Chiang Mai is a land of misty mountains and colourful hill tribes, a playground for seasoned travellers, a paradise for shoppers and a
delight for adventurers and Songkran revellers. Located 700km north of Bangkok in a verdant valley on the banks of the Ping River, Chiang Mai was founded in 1296 as the capital of the ancient Lanna Kingdom. Today it is a place where the past and present seamlessly merge with modern buildings standing side by side with temples.
Here the curious can expand their horizons with Thai massage and cooking courses; the aesthete will be bowled over by the variety of
handicrafts; the wild child will find plenty of lively nightlife; and the epicure can indulge in wonderful cuisine.
With its higher elevation, Chiang Mai enjoys a cooler climate than thestifling central plains near Bangkok. However during the hot season (MarchMay), the temperature can soar as high as 40°C at midday, cooling off significantly at night to around 22°C. The cool season (DecemberFebruary) is the most popular time to visit Chiang Mai, weatherwise. The rainy season (JuneOctober) is a mixed blessing for visitors, as the temperature falls to an average of 2332°C, but it rains almost every day. Best time to go: November to February.
Chiang Mai is a fairly compact city, and walking around is a great way to appreciate its antique charm. Besides walking, the red songtaews (passengercarrying trucks) are convenient, cheap and popular among locals and tourists alike. They usually follow standard routes but can take you to a specific destination. Flag the driver down, ask where they are going and hop in if your destination lies in the same direction. A lot faster, but more expensive, are the tuktuks (motorised three wheelers). These usually crowd in ranks near major hotels and tourist areas. Car and motorbike hire are also readily available, and having your own vehicle is a great way to explore some of the attractions just outside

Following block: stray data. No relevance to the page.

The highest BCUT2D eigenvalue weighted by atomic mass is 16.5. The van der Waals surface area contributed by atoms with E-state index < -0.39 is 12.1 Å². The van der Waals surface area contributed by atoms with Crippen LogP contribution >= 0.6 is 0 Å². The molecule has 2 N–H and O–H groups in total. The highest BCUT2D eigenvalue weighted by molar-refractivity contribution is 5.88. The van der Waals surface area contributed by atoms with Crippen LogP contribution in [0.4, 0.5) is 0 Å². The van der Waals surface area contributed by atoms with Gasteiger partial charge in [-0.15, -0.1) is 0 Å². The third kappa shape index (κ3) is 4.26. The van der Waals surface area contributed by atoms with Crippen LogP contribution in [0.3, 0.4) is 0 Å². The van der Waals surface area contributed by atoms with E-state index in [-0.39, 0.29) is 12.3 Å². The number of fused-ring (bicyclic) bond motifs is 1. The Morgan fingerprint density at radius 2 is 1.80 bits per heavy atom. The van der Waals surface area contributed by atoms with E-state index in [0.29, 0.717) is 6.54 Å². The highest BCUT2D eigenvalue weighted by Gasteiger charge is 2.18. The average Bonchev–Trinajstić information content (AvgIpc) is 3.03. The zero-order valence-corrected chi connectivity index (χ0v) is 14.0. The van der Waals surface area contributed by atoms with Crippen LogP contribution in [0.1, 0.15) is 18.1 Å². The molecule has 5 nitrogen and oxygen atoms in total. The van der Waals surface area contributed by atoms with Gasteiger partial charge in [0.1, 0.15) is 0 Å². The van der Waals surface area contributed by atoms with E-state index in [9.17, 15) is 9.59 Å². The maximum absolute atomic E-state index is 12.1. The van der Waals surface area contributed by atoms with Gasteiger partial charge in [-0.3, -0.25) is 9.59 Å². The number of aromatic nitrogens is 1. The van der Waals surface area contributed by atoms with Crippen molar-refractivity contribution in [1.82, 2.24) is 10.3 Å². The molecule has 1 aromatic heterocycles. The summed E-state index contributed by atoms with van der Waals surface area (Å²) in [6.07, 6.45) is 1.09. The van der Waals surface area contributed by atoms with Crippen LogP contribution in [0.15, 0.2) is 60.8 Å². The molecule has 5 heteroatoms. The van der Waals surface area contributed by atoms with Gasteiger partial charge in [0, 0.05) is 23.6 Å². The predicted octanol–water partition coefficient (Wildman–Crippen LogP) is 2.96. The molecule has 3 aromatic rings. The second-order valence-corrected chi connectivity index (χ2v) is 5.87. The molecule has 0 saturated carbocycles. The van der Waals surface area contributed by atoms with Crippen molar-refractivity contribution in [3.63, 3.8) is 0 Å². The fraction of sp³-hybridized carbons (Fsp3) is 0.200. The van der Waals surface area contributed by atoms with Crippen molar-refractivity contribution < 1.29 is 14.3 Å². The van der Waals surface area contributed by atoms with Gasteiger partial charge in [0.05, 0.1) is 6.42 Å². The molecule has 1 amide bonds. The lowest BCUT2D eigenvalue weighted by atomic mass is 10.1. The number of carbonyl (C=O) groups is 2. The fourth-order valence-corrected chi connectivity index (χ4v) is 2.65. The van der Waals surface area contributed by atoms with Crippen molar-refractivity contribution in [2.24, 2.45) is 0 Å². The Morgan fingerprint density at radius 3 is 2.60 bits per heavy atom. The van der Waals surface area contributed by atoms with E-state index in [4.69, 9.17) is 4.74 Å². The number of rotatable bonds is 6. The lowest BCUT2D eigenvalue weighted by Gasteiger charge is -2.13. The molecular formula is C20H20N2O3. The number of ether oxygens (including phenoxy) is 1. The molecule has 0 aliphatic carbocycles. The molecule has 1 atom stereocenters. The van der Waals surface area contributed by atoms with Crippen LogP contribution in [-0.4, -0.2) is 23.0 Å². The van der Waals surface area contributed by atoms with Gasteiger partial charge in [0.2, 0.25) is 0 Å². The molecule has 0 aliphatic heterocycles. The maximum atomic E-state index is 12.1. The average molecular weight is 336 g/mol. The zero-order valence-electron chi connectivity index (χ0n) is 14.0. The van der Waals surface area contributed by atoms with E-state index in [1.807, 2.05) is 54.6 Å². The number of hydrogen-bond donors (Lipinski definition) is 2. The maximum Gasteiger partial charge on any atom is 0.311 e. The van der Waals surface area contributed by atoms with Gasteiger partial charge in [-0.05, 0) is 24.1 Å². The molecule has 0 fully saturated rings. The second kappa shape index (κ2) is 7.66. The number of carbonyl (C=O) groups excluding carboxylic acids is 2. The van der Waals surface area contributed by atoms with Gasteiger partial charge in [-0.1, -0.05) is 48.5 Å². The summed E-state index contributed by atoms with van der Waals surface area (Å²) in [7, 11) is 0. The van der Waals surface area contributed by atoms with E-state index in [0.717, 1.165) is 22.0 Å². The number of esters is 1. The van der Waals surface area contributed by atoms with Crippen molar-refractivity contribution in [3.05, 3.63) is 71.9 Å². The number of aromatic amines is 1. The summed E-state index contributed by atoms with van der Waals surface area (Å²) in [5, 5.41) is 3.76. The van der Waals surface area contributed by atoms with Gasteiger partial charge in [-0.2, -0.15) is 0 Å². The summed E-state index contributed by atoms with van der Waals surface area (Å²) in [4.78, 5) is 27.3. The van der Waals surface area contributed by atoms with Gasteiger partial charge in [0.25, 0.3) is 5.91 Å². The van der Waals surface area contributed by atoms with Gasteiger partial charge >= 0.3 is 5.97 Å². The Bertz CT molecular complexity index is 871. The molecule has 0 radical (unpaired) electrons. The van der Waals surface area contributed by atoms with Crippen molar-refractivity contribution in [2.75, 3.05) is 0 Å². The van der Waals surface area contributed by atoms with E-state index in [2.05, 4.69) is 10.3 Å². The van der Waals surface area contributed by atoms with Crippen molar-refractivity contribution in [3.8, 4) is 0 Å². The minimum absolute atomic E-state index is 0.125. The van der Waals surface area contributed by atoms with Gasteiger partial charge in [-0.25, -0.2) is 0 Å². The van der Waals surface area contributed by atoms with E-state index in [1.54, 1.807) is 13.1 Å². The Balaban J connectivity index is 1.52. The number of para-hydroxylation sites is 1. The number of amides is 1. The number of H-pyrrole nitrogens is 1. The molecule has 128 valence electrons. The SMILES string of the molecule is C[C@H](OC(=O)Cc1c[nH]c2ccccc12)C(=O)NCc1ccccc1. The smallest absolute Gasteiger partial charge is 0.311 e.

of Chiang Mai. If you’re happy grabbing a map and finding your own way, many hotels have bicycles you can hire or use for free if you’re a guest.
CHIANG MAI AREA GUIDES
Chiang Mai is jam-packed with dazzling architecture, historic temples and shops with a distinct Lanna ambience. Those who’ve been to Chiang Mai would agree that this northern Thai city has its own personality and cultural heritage, among the best-preserved in the country. Although it’s a good idea to get familiar with its various areas, our best advice is to allow yourself to get lost and immersed in all the wonders that unfold around you.
1.Chiang Mai City and Old City
Chiang Mai’s historical heart lies within the walled area about one kilometre west of the River Ping, so called the Old City. Many of the ancient Lanna temples and cultural attractions lie within these walls, as well as the Sunday Walking Street, and the best way to explore them is on foot or bicycle. The central part of Chiang Mai City fringes the Night Bazaar and Old City. In this area, the dense warren of shop houses still carry an essence of old world meets new world, with a multitude of contemporary and traditional merchandise shops, cafés, spas and riverside restaurants. Further west from the Old City, Nimmanhaemin Road has emerged as Chiang Mai’s hippest area, full of one-off boutiques, galleries and great dining choices.
The main venue for shopping and nightlife in Chiang Mai, the Night Bazaar, is a must-see while in the city. It epicentre is located at the intersection of Chang Khlan and Loi Khroh, but the whole area spreads out for two blocks in either direction. Set up time is around sunset (usually about 18:00) and the festive energy continues unabated until about 22:30, with a few vendors remaining open even later. Night Bazaar is also home to a wide range of accommodation, from budget guesthouses to luxury five-star. If you want to be in the middle of Chiang Mai’s busiest commercial section, staying around the Night Bazaar won’t disappoint.